There was no power and what few fuel reserves sites had were used up, so all businesses were cash only. Also, the Banco Popular of Puerto Rico location in town was allowing daily withdrawals up to $50 at one point due to the lack of incoming paper currency. He saw a few folks going to grocery stores only to turn back around when they realized that they had no cash on them.
Before the hurricane, we had discussed with him that he needed to move Stateside due to his age, which makes him vulnerable and risk-prone in several areas of daily life. He was on board with moving in with us. The hurricane just accelerated the time table. The hurricane, I think, also made him come to grips with the fragility of life and survival in substandard circumstances. He has bouts of melancholy and sadness, not necessarily caused by the hurricane. But the thought of the hurricane and its outcome only make it worse. He speaks of my mother, who left us in 2010; of friends who are still around or are gone; and of the day to day in the island. But bluntly speaking, the hurricane fucked him up. He was raised to suck things up, and denies that it affected him.
But it is not all bad. He stays busy around the house. He is a handy man and has helped with numerous home improvement projects around the house. He does chores around the house, and drives around running errands. He is a bit tech savvy, hanging out on Facebook and listening to streams of radio stations down in the island. He also has a puppy that drives him up the wall, but treats him as her favorite human. And he spoils his toddler granddaughter to no end. We are going to the VA for his upcoming appointment, and I will talk with the folks on hand to see if he might benefit from professional help.
We know the island had been in financial dysfunction for decades now. Since the 60s and 70s, governors took out loans to supplement tax revenue and federal aid, and keep the lights on. But waste, fraud and abuse have been rampant for some time now. Hurricane Maria just pulled off the covers and made a bad situation even worse. And it did not help that *insert derogatory adjective here* Trump had the balls to justify the slow response, suspend the cabotage laws for only ten days, lessen the impact of the hurricane by comparing it another hurricane tragedy (Katrina), and toss paper towel rolls like some kind of carnival game.
I guess having lots of water in between lessens the humanity of those who need help on the other side.
I think this is not exactly what you wanted to read, as I am one of the diaspora in Metro DC. But being away from the island does not make you immune what you see, hear and read. Also, knowing the reaction of the diaspora also helps to further study what is going on.
“I asked FEMA but I got declined”
Thanks for your concern in Puerto Rico after María. My house suffered severe damages, some of them are fixed. The electric side was affected with water inside the wall and too much water. I love alone and have 67 years. I asked FEMA but i got it declined. The refrigerator was damaged and is not working.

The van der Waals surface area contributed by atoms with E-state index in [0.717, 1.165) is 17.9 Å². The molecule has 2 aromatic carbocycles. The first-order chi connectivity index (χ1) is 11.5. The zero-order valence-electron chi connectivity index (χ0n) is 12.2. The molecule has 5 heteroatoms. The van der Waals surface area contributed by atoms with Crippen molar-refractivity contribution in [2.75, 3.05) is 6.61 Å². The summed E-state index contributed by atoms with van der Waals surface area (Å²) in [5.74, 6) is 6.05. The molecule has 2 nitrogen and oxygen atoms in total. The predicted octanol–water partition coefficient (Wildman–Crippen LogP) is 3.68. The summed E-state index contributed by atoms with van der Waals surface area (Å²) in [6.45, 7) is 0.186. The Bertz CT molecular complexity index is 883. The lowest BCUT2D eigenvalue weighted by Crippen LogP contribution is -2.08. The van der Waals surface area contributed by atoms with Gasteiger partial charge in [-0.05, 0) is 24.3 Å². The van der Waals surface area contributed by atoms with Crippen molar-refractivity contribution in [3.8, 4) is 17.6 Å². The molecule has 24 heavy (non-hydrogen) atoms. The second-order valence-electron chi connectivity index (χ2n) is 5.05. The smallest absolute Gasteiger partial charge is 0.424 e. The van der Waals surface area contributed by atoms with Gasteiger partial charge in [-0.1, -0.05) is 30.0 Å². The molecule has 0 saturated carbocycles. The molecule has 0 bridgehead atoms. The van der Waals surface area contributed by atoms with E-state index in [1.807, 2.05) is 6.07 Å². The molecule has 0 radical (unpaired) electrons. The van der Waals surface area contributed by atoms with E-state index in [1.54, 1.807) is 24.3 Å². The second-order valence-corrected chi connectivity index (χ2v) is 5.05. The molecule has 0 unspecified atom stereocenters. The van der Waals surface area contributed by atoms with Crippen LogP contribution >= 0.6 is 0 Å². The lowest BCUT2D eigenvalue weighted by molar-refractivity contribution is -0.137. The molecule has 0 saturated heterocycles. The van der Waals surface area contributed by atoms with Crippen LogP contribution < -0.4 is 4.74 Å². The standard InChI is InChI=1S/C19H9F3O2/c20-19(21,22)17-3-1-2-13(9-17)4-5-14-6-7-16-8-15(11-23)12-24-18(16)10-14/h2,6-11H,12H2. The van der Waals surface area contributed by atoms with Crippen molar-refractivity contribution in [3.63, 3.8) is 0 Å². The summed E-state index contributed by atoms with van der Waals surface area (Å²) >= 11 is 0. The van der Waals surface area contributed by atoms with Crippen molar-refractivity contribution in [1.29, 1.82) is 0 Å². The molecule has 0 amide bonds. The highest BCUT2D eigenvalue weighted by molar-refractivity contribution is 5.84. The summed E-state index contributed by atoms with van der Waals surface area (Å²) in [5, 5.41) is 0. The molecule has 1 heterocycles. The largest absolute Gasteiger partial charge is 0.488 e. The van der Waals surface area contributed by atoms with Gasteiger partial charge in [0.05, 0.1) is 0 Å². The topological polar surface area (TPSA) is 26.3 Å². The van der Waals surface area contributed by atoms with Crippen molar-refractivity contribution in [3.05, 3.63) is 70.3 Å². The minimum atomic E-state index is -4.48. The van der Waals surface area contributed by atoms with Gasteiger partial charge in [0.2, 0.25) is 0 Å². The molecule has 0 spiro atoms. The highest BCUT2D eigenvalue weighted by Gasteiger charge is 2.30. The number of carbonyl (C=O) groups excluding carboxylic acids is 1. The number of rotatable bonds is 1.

“The situation made him quit”
Two friends decided hang them self due to desperation. One retired from the government, waiting for electricity. Many sectors around his location received service, but not the street that he used to live by himself with his dog. The other migrated with his family to Florida. In the States things were not easy, and he returned to the island. The situation make him to quit.
In my opinion this two deaths are related to Maria.
“We are getting equally boned”
We in the U.S. Virgin Islands were hit just as hard, and in some places (like Saint John) had winds that far exceeded the storms Puerto Rico. We are US citizens with some of the highest rates of armed forces participation and are largely being ignored by the government, with most work being done by private efforts.
Irma hit my island of Saint John with winds in excess of 450 kph, with numerous tornadoes within the storm. The damage was near total, and the island faces years of recovery. I personally lost my house, truck, and boat, and I was one of the lucky ones. Can we include the Virgin Islands in this discussion since we are getting equally boned by the federal government?
“I write to the news media every day”
Hola. I am writing in reference to your comment to tell our side of Maria. I write a short paragraph every, every day to every news media I can find. Because in fact we are not seen on the map and never heard on the news. As part of the US I think we do deserve the attention as we are represented in Congress as a US territory.
So I welcome your request about telling what we went through Maria. I live in Trujillo Alto, next to San Juan (called the metro area). I was two months without lights and we had a gas stove. So at least we had warm food and the water came soon, so at least we could flush the toilets and take baths with cold cold water. The storm was frightening, as I dared to go outside it felt just like a vacuum cleaner sucking the life out of you. It was the strongest storm I have ever felt.
We saw as about four trees fell to the ground in our home. Some fence was displaced, and a tree fell on some cables. So my dad quickly paid someone to come, cut the tree, and fix it. There were no lights and traffic was chaotic. I know the government is in a financial crisis, but I still remember Whitefish and how they dared to take so, so long to fix the lights.
Nothing was normal and you saw trees being stripped of ALL and I do mean ALL of their leaves.
Nature had been changed, and where all the green was only brown was left. It was like a fire went through all of the island. We had no communication no TV. We asked for a radio and some relatives in Florida sent us one. That was our only way of communicating with what was happening. So the whole island was without communication. I tried to go to the beach but there was also a sewage problem and you could get sick if you went in the water…
In simple words: Life stopped in Puerto Rico for awhile. We protested our lack of lights and an American crew came quickly to where I live. Old people I talked with had a hard time with the lack of lights: they are ever so fragile and this changed their lives.